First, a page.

B-26 Marauder 320th Bomb Group

 

The Story of My Military Service with the 320th B.G.
by Benton B. Banchor, 442nd Bomb Squadron

 

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Herzogenaurach, Germany & Return to Home

 

Eventually we were sent to Herzogenaurach, Germany to guard prisoners of war and clean up debris. We were billeted in a former school building. Some German ladies who lived nearby asked "what have you done to our men?!" and I couldn't help but think "what have you Germans done to our men?!"

We were scheduled to go to fight in Japan, but the atomic bombs were dropped and Japan surrendered. As terrible as it was, many American soldiers' lives were saved. When the war finally ended, we were given orders to start our return home. On 20 June 1945, we went by train to Paris where we were issued new uniforms and other clothing. We were given passes to the city where I was lucky enough to meet a friendly Frenchman who showed me how to take the underground train to the Eiffel Tower. I went to the top and drank champagne; the Frenchman then invited me to his home for dinner. I took pictures of the nude statues that seemed to be everywhere in Paris because there was nothing like that back in Kansas!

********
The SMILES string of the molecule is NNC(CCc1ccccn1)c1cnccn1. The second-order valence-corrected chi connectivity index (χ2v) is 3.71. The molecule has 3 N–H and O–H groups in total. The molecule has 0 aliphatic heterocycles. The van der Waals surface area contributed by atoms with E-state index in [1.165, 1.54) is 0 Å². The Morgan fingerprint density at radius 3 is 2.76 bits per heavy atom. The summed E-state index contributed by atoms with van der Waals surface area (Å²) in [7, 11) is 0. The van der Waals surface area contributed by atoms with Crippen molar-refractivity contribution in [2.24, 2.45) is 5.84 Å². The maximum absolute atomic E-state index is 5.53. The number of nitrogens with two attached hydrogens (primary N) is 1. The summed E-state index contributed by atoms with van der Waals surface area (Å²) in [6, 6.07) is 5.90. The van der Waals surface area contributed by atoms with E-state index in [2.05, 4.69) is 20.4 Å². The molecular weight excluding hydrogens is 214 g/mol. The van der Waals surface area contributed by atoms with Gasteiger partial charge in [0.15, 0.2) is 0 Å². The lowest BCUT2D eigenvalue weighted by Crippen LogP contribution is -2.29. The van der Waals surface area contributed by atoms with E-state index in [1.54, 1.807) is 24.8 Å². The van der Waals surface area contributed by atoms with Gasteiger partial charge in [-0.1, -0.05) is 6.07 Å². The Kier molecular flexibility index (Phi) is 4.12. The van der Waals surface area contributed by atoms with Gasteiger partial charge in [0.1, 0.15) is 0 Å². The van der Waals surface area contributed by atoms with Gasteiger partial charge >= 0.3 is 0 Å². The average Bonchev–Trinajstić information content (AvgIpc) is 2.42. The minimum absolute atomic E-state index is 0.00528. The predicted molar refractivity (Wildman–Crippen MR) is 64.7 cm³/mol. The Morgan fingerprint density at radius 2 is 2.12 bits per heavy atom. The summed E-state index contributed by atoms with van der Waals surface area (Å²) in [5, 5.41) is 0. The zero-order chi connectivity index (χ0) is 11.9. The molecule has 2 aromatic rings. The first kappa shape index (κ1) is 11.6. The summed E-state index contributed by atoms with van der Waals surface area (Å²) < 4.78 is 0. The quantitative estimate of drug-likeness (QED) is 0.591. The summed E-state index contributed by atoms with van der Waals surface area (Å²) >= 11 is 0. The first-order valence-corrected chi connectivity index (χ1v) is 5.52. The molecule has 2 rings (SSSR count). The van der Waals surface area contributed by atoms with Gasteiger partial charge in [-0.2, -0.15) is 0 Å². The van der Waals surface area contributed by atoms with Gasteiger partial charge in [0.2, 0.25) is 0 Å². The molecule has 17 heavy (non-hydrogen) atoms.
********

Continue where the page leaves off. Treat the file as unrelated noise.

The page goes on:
Before this, I was given a pass to London, where I was able to find out where my sister Nancy's husband, Phil Carpenter, was stationed. I went by train north of London and he took me to the Officer's Club; we had a wonderful time there. They told jokes that made me laugh so hard I could barely breathe. Later, I sat on a park bench in London and a city policeman came by to charge me for sitting there!

From Paris we went by train to the Port of St. Have, Belgium where we boarded the victory ships for home. Several times during the journey, we saw whales spouting water. Sometimes the waves were so big the front of the boat would come completely out of the water, then slam back down causing some men to be thrown out of their bunks! When we got near Norfolk, we were happy to hear commercials on the radio because that meant we were getting close to the good old USA! When we arrived, we billeted in barracks and were given clothes, coats, hats, etc. When it was time to leave, we boarded two trains that traveled side by side for a while and when one went north and the other west, we waved goodbye to each other. At Ft. Logan, we were given physicals and issued our pay ($300) and released from Service.
(Continued)


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